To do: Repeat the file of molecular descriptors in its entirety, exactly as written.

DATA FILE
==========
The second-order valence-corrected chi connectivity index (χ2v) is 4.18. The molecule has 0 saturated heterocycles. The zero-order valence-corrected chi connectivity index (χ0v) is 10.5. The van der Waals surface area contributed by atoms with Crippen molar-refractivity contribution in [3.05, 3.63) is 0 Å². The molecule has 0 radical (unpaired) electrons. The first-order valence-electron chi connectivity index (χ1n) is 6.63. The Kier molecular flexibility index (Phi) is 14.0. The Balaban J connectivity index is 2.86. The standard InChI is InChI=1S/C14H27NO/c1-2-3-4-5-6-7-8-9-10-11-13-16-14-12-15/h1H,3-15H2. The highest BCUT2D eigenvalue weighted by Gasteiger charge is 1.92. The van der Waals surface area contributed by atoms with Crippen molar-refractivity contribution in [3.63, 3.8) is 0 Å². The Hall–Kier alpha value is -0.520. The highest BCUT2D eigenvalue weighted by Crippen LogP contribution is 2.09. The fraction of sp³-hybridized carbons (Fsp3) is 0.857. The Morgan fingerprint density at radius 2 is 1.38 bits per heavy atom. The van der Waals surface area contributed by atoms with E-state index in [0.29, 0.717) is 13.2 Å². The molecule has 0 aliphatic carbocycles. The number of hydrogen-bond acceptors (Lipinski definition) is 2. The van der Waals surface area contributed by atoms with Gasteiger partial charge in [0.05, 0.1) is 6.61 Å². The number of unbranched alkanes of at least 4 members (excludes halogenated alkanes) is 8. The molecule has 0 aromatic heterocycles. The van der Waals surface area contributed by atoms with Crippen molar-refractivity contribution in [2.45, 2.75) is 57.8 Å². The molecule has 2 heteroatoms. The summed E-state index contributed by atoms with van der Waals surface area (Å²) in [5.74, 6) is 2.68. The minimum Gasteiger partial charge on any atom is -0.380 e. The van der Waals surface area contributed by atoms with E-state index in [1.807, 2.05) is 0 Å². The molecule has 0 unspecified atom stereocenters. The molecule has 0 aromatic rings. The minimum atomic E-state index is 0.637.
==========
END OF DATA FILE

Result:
The second-order valence-corrected chi connectivity index (χ2v) is 4.18. The molecule has 0 saturated heterocycles. The zero-order valence-corrected chi connectivity index (χ0v) is 10.5. The van der Waals surface area contributed by atoms with Crippen molar-refractivity contribution in [3.05, 3.63) is 0 Å². The molecule has 0 radical (unpaired) electrons. The first-order valence-electron chi connectivity index (χ1n) is 6.63. The Kier molecular flexibility index (Phi) is 14.0. The Balaban J connectivity index is 2.86. The standard InChI is InChI=1S/C14H27NO/c1-2-3-4-5-6-7-8-9-10-11-13-16-14-12-15/h1H,3-15H2. The highest BCUT2D eigenvalue weighted by Gasteiger charge is 1.92. The van der Waals surface area contributed by atoms with Crippen molar-refractivity contribution in [3.63, 3.8) is 0 Å². The Hall–Kier alpha value is -0.520. The highest BCUT2D eigenvalue weighted by Crippen LogP contribution is 2.09. The fraction of sp³-hybridized carbons (Fsp3) is 0.857. The Morgan fingerprint density at radius 2 is 1.38 bits per heavy atom. The van der Waals surface area contributed by atoms with E-state index in [0.29, 0.717) is 13.2 Å². The molecule has 0 aliphatic carbocycles. The number of hydrogen-bond acceptors (Lipinski definition) is 2. The van der Waals surface area contributed by atoms with Gasteiger partial charge in [0.05, 0.1) is 6.61 Å². The number of unbranched alkanes of at least 4 members (excludes halogenated alkanes) is 8. The molecule has 0 aromatic heterocycles. The van der Waals surface area contributed by atoms with Crippen molar-refractivity contribution in [2.45, 2.75) is 57.8 Å². The molecule has 2 heteroatoms. The summed E-state index contributed by atoms with van der Waals surface area (Å²) in [5.74, 6) is 2.68. The minimum Gasteiger partial charge on any atom is -0.380 e. The van der Waals surface area contributed by atoms with E-state index in [1.807, 2.05) is 0 Å². The molecule has 0 unspecified atom stereocenters. The molecule has 0 aromatic rings. The minimum atomic E-state index is 0.637.